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Berding | Weil Community Association ALERT Newsletter
Legal News and Comments for Community Association Boards and Managers Issue #79 • September 2011
Killer Weed in the Common Area?
How do Boards of Directors deal with the use of Medical Marijuana in Community Associations?
by Paul Windust, Esq.
Community Associations increasingly face issues with medical marijuana. It is a confusing area because federal and state laws conflict and social mores are in constant flux—especially when it comes to marijuana. Long gone are the days when the high school health teacher could show “Reefer Madness” and his students would accept that marijuana use leads straight to jail, depravity, or worse! Today, attitudes toward many substances, including marijuana, are more relaxed—at least at the state level. But regardless of current social opinions on the use of marijuana, the question that board members and managers ask us is whether the use of marijuana, medical or otherwise, is a violation of their CC&Rs, and if so what can or should be done about it?
Current Law
The Controlled Substances Act makes it unlawful to manufacture, distribute, dispense, or possess any controlled substance. The federal government does not recognize any acceptable medical use for marijuana. 21 U.S.C. 812(b)(1). Therefore, under any version of Federal Law, marijuana use for any purpose is illegal.
California, on the other hand, legalized marijuana for medical purposes. Medical marijuana is authorized by Health & Safety Code 11362.5 et. seq. for the treatment of serious medical conditions, and is administered by California's Department of Public Health. Upon obtaining a recommendation from a physician for use of medicinal marijuana, patients may apply for and be issued a medical marijuana identification card. With one exception, qualified patients may possess no more than eight ounces of dried marijuana. H&S Code 11362.77(a). Therefore, provisions in CC&Rs that make any violation of law a violation of the CC&Rs do not work when trying to prevent medical marijuana use in a community association. But the problem is more complicated than just that. Marijuana, the controlled substance, also produces smoke when burned, and just like with tobacco, secondhand smoke can be a nuisance to neighbors.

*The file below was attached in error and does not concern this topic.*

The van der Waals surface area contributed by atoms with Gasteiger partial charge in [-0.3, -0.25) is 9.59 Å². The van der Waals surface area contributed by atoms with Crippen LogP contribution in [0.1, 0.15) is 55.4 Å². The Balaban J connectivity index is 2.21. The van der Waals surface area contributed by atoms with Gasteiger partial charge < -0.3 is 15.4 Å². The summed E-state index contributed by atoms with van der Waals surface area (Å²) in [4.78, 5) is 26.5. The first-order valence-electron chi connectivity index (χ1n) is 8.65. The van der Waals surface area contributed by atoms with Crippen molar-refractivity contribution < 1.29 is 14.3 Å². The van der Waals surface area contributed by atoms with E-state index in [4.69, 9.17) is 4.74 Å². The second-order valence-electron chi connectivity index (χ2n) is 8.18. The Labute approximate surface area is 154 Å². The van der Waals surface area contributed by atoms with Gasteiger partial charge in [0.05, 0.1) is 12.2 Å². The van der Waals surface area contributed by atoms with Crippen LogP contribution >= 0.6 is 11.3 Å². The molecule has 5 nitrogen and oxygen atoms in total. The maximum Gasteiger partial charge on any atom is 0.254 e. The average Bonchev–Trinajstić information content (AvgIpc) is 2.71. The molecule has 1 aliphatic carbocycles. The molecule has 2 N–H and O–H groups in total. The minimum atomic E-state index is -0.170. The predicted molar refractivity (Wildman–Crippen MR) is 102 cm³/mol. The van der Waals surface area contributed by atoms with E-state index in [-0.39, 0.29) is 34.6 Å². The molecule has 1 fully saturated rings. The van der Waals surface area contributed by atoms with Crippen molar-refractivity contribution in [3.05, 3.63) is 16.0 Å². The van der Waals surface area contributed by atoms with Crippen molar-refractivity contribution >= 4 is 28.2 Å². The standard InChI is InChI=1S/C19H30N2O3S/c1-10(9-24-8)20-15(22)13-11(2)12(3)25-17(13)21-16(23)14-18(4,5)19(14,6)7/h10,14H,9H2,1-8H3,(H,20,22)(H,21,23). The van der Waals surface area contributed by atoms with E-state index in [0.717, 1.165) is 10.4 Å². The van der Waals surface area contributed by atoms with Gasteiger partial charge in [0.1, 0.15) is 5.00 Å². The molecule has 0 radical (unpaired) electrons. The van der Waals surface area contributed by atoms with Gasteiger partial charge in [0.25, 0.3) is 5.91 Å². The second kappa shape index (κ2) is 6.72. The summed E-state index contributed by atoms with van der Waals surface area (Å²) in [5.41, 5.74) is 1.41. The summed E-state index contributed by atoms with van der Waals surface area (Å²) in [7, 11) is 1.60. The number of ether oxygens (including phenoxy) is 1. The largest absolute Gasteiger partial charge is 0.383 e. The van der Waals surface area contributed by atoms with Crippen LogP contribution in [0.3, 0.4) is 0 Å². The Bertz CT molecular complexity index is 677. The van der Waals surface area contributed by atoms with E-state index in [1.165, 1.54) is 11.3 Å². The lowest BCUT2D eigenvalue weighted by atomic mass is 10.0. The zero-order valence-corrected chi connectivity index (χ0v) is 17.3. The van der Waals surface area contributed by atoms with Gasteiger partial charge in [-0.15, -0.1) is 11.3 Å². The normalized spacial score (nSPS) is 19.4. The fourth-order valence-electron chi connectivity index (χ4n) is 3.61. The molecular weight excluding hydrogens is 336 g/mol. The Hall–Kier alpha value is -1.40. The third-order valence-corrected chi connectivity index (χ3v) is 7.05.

Controlling secondhand smoke in the common area is supported by the typical nuisance provisions found in most CC&Rs. Secondhand smoke, whether cigarette, cigar, marijuana or otherwise, that drifts into other units, balconies, or common areas can be restricted by the Association. Members have a right to the quiet enjoyment of their own units and don't have to endure secondhand smoke of any kind wafting into their units and few people would question the validity of CC&R provisions that prohibit secondhand smoke.
An Association's authority to regulate the use of medical marijuana inside units is less clear. Health & Safety Code 11362.79 implies that smoking medical marijuana in one's residence is allowed. As long as the smoke does not create a nuisance and provided the person has been authorized to use medical marijuana, smoking it in a unit is probably allowed under California law. As a result, a board might have better success regulating marijuana use by focusing on the secondhand smoke or nuisance aspects.
Qualified persons are allowed to cultivate (grow) marijuana (H&S 11362.775) but may not keep more than six mature or 12 immature plants (H&S 11362.77(a)). Just as smoking marijuana has limitations in a community association, growing it can also be regulated. For example, boards could require that plants be grown in the person's unit and not on balconies or in open view. What follows are some guidelines on how a community association can legally regulate certain uses of medical marijuana.

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